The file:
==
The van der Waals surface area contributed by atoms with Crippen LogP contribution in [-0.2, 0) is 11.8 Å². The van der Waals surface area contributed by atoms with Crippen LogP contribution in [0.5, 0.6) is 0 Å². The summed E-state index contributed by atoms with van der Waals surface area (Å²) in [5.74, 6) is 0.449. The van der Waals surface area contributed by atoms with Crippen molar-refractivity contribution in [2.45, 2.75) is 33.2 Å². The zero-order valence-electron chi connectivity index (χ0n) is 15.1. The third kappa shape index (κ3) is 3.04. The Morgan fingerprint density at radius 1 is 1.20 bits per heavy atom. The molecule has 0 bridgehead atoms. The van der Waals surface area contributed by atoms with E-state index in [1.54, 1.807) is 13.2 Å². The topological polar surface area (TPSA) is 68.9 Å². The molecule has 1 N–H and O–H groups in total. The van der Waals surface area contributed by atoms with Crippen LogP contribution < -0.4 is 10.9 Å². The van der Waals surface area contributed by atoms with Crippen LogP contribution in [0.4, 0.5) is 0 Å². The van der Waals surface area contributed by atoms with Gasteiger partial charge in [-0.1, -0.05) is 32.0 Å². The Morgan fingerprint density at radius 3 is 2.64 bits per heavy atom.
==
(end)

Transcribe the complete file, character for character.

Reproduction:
The van der Waals surface area contributed by atoms with Crippen LogP contribution in [-0.2, 0) is 11.8 Å². The van der Waals surface area contributed by atoms with Crippen LogP contribution in [0.5, 0.6) is 0 Å². The summed E-state index contributed by atoms with van der Waals surface area (Å²) in [5.74, 6) is 0.449. The van der Waals surface area contributed by atoms with Crippen molar-refractivity contribution in [2.45, 2.75) is 33.2 Å². The zero-order valence-electron chi connectivity index (χ0n) is 15.1. The third kappa shape index (κ3) is 3.04. The Morgan fingerprint density at radius 1 is 1.20 bits per heavy atom. The molecule has 0 bridgehead atoms. The van der Waals surface area contributed by atoms with E-state index in [1.54, 1.807) is 13.2 Å². The topological polar surface area (TPSA) is 68.9 Å². The molecule has 1 N–H and O–H groups in total. The van der Waals surface area contributed by atoms with Crippen LogP contribution < -0.4 is 10.9 Å². The van der Waals surface area contributed by atoms with Crippen LogP contribution in [0.4, 0.5) is 0 Å². The van der Waals surface area contributed by atoms with Gasteiger partial charge in [-0.1, -0.05) is 32.0 Å². The Morgan fingerprint density at radius 3 is 2.64 bits per heavy atom.